“The North Star Grassman and the Ravens” by Sandy Denny

In September 1971, Sandy Denny — on the heels of an incendiary contribution to “Battle of Evermore” from Led Zeppelin‘s upcoming fourth album — released her first solo record, The North Star Grassman and the Ravens.  It carried with it the strength and grace of her previous efforts, and featured many of the musicians with whom she … Continue reading “The North Star Grassman and the Ravens” by Sandy Denny

“Kashmir” by Led Zeppelin

Consider Blueshammer.  Fictional, yes, short-lived, definitely (seconds at most).  Daniel Clowes and Terry Zwigoff made no bones in their film Ghost World (from Clowes’ graphic novel) about white blues musicians — that is, Blueshammer — who drowned out the source of their inspiration through sheer volume, and the thoughtlessness of the fans who followed them.  It’s … Continue reading “Kashmir” by Led Zeppelin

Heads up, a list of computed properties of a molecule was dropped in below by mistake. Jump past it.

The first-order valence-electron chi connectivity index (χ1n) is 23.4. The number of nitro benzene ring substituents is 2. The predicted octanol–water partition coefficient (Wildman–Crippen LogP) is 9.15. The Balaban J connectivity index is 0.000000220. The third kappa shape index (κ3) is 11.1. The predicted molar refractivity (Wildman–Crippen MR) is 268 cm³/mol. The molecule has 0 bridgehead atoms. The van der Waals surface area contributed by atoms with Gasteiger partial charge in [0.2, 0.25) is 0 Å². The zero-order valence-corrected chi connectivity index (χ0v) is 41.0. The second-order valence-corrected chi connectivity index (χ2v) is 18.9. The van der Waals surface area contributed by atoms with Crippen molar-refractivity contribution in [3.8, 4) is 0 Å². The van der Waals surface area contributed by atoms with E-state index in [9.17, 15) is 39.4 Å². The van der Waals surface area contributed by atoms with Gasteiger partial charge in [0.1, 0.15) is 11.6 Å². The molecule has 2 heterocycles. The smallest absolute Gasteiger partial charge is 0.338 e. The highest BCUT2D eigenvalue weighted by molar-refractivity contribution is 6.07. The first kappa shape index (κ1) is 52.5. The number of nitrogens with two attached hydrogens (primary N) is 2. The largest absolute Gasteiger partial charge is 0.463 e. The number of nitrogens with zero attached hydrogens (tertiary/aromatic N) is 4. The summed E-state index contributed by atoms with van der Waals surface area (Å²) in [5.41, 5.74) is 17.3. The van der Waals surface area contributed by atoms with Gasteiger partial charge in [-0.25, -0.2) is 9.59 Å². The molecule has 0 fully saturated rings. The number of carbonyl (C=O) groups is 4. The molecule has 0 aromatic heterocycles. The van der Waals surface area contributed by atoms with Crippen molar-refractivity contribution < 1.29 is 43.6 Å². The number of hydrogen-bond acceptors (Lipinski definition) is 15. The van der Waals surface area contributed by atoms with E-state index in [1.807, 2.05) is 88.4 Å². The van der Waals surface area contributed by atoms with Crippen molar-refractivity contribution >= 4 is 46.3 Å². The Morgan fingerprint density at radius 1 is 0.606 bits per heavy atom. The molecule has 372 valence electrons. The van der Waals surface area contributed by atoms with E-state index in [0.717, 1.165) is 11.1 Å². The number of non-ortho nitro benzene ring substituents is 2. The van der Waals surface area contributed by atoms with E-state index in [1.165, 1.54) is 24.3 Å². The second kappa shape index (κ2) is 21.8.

“A Spoonful Blues” by Charley Patton

While John Fahey was working on the set of songs that included “Sunny Side of the Ocean,” for The Transfiguration of Blind Joe Death (1965), he was completing his master’s thesis in folklore at the University of California at Berkeley, the first biography and analysis of the work of blues guitarist/singer Charley Patton.  It was published in … Continue reading “A Spoonful Blues” by Charley Patton

“On the Sunny Side of the Ocean” by John Fahey

Beginning in 1959, John Fahey’s “Blind Joe Death” excursions for solo acoustic guitar were the first to radically reconsider traditional blues and old-time music, extending by personalizing what Harry Smith did with the Anthology of American Folk Music (1952): rather than mythologizing what at that time was a largely unknown recorded legacy, as Smith did, Fahey … Continue reading “On the Sunny Side of the Ocean” by John Fahey

“Oh wie nah ist der Weg hinab” by Popol Vuh

In the last few years, David Eugene Edwards has taken Wovenhand — soundstreamsunday #85 — in an increasingly heavy direction, towards drone metal underpinning an utterly unique and dead serious frontier circuit preacher mysticism.  The drone as tribal, the ancient tool of ascension to the Common One, and so Wovenhand’s thunderous droning riffs on 2012’s Laughing Stalk … Continue reading “Oh wie nah ist der Weg hinab” by Popol Vuh